The lawmakers still have a long way to go before reaching deficit and debt ceiling deals.
President Obama said that his budget talk with a bipartisan and bicameral group of congressional lawmakers was “very constructive,” but the two sides are “still far apart on a wide range of issues.” The negotiation process will continue throughout the weekend and Obama will meet with leaders again on Sunday.
“People were frank. We discussed the various options available to us,” Obama said. “Everybody reconfirmed the importance of completing our work and raising the debt-limit ceiling so that the full faith and credit of the United States of America is not impaired.”
The president also acknowledged that there’s going to be “pain involved politically on both sides.” House Speaker John Boehner (R-Ohio), for example, will not have an easy time convincing his Republican conference, particularly Tea Party freshmen, to support revenue increases, such as closing tax loopholes enjoyed by corporations and the nation’s top earners. Likewise, Obama, who recently put Social Security on the table as a bargaining chip, has some explaining to do to Democrats. Many want to learn more details, but the idea alone is unsettling.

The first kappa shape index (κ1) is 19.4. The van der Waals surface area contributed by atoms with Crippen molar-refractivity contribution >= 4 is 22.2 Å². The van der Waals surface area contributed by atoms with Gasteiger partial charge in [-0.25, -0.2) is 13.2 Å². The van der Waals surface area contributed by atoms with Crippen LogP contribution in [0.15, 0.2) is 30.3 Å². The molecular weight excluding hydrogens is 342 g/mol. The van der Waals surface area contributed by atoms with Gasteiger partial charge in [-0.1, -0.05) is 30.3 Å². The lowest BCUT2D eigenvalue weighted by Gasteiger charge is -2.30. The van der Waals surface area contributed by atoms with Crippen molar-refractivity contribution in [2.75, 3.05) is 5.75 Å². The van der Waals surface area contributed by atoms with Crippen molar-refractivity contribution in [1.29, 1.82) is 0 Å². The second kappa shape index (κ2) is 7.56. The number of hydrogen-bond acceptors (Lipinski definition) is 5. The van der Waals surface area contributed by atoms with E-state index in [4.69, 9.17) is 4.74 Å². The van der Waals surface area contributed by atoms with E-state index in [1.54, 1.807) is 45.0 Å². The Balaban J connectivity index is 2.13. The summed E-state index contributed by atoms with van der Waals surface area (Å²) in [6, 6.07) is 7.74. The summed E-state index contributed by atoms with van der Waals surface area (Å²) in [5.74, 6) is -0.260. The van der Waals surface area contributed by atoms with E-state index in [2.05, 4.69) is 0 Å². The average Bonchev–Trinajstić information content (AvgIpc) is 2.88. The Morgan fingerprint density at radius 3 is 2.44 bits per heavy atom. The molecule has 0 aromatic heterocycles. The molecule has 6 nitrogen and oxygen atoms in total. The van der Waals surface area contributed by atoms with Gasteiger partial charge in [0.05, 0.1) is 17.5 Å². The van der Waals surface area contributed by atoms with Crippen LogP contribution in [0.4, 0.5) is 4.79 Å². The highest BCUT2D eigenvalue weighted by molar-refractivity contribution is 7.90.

Boehner told reporters Thursday that the only thing that’s not an option is raising taxes.
“We believe that comprehensive tax reform, both on the corporate and the personal side, will make America more competitive, help create jobs in our country, and is something that is under discussion,” he said, adding that entitlement reforms are needed to ensure that the programs exist in the future.
(Photo: Mark Wilson/Getty)